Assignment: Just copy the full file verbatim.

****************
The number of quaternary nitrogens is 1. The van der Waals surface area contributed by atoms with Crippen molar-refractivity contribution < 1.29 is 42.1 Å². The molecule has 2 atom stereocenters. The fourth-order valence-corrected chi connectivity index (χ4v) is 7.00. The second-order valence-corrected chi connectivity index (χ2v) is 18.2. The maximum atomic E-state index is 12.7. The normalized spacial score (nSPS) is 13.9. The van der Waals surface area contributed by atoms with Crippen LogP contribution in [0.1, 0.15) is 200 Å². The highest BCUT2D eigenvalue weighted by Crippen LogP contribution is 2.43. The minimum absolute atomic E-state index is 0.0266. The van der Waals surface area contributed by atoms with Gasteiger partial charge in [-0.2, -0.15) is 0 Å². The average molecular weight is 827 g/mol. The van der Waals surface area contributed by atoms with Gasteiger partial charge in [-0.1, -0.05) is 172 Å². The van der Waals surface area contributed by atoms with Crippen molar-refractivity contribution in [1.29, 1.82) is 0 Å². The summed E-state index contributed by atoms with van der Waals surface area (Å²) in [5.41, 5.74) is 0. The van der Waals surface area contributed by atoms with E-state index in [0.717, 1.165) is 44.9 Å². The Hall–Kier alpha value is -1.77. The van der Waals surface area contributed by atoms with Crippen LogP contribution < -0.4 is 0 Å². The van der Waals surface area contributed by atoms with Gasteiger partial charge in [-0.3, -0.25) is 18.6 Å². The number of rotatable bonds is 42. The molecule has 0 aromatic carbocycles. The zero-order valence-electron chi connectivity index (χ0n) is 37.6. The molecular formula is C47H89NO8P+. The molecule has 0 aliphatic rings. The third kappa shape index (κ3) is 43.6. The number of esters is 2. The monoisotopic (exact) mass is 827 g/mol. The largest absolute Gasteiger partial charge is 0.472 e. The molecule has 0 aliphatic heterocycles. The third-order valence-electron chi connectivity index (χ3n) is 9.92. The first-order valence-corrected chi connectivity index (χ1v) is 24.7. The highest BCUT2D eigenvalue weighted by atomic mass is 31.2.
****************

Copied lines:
The number of quaternary nitrogens is 1. The van der Waals surface area contributed by atoms with Crippen molar-refractivity contribution < 1.29 is 42.1 Å². The molecule has 2 atom stereocenters. The fourth-order valence-corrected chi connectivity index (χ4v) is 7.00. The second-order valence-corrected chi connectivity index (χ2v) is 18.2. The maximum atomic E-state index is 12.7. The normalized spacial score (nSPS) is 13.9. The van der Waals surface area contributed by atoms with Crippen LogP contribution in [0.1, 0.15) is 200 Å². The highest BCUT2D eigenvalue weighted by Crippen LogP contribution is 2.43. The minimum absolute atomic E-state index is 0.0266. The van der Waals surface area contributed by atoms with Gasteiger partial charge in [-0.2, -0.15) is 0 Å². The average molecular weight is 827 g/mol. The van der Waals surface area contributed by atoms with Gasteiger partial charge in [-0.1, -0.05) is 172 Å². The van der Waals surface area contributed by atoms with Crippen molar-refractivity contribution in [1.29, 1.82) is 0 Å². The summed E-state index contributed by atoms with van der Waals surface area (Å²) in [5.41, 5.74) is 0. The van der Waals surface area contributed by atoms with E-state index in [0.717, 1.165) is 44.9 Å². The Hall–Kier alpha value is -1.77. The van der Waals surface area contributed by atoms with Crippen LogP contribution < -0.4 is 0 Å². The van der Waals surface area contributed by atoms with Gasteiger partial charge in [-0.3, -0.25) is 18.6 Å². The number of rotatable bonds is 42. The molecule has 0 aromatic carbocycles. The zero-order valence-electron chi connectivity index (χ0n) is 37.6. The molecular formula is C47H89NO8P+. The molecule has 0 aliphatic rings. The third kappa shape index (κ3) is 43.6. The number of esters is 2. The monoisotopic (exact) mass is 827 g/mol. The largest absolute Gasteiger partial charge is 0.472 e. The molecule has 0 aliphatic heterocycles. The third-order valence-electron chi connectivity index (χ3n) is 9.92. The first-order valence-corrected chi connectivity index (χ1v) is 24.7. The highest BCUT2D eigenvalue weighted by atomic mass is 31.2.